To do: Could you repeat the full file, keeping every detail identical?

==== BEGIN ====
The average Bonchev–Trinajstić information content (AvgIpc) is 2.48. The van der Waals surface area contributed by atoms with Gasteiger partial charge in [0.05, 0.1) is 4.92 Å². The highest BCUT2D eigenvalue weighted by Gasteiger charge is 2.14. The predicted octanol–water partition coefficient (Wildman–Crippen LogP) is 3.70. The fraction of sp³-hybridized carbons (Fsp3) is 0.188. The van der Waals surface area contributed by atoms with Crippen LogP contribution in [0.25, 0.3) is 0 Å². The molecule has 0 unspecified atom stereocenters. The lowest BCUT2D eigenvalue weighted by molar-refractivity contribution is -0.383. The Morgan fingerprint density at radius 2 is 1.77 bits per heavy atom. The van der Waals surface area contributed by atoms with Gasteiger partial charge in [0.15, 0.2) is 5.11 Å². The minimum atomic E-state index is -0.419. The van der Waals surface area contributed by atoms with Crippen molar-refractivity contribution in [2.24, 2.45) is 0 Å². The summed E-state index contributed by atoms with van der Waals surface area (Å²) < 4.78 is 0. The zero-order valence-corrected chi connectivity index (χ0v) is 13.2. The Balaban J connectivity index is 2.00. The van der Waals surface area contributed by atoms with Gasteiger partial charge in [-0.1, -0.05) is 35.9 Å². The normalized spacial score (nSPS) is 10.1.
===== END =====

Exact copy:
The average Bonchev–Trinajstić information content (AvgIpc) is 2.48. The van der Waals surface area contributed by atoms with Gasteiger partial charge in [0.05, 0.1) is 4.92 Å². The highest BCUT2D eigenvalue weighted by Gasteiger charge is 2.14. The predicted octanol–water partition coefficient (Wildman–Crippen LogP) is 3.70. The fraction of sp³-hybridized carbons (Fsp3) is 0.188. The van der Waals surface area contributed by atoms with Crippen LogP contribution in [0.25, 0.3) is 0 Å². The molecule has 0 unspecified atom stereocenters. The lowest BCUT2D eigenvalue weighted by molar-refractivity contribution is -0.383. The Morgan fingerprint density at radius 2 is 1.77 bits per heavy atom. The van der Waals surface area contributed by atoms with Gasteiger partial charge in [0.15, 0.2) is 5.11 Å². The minimum atomic E-state index is -0.419. The van der Waals surface area contributed by atoms with Crippen molar-refractivity contribution in [2.24, 2.45) is 0 Å². The summed E-state index contributed by atoms with van der Waals surface area (Å²) < 4.78 is 0. The zero-order valence-corrected chi connectivity index (χ0v) is 13.2. The Balaban J connectivity index is 2.00. The van der Waals surface area contributed by atoms with Gasteiger partial charge in [-0.1, -0.05) is 35.9 Å². The normalized spacial score (nSPS) is 10.1.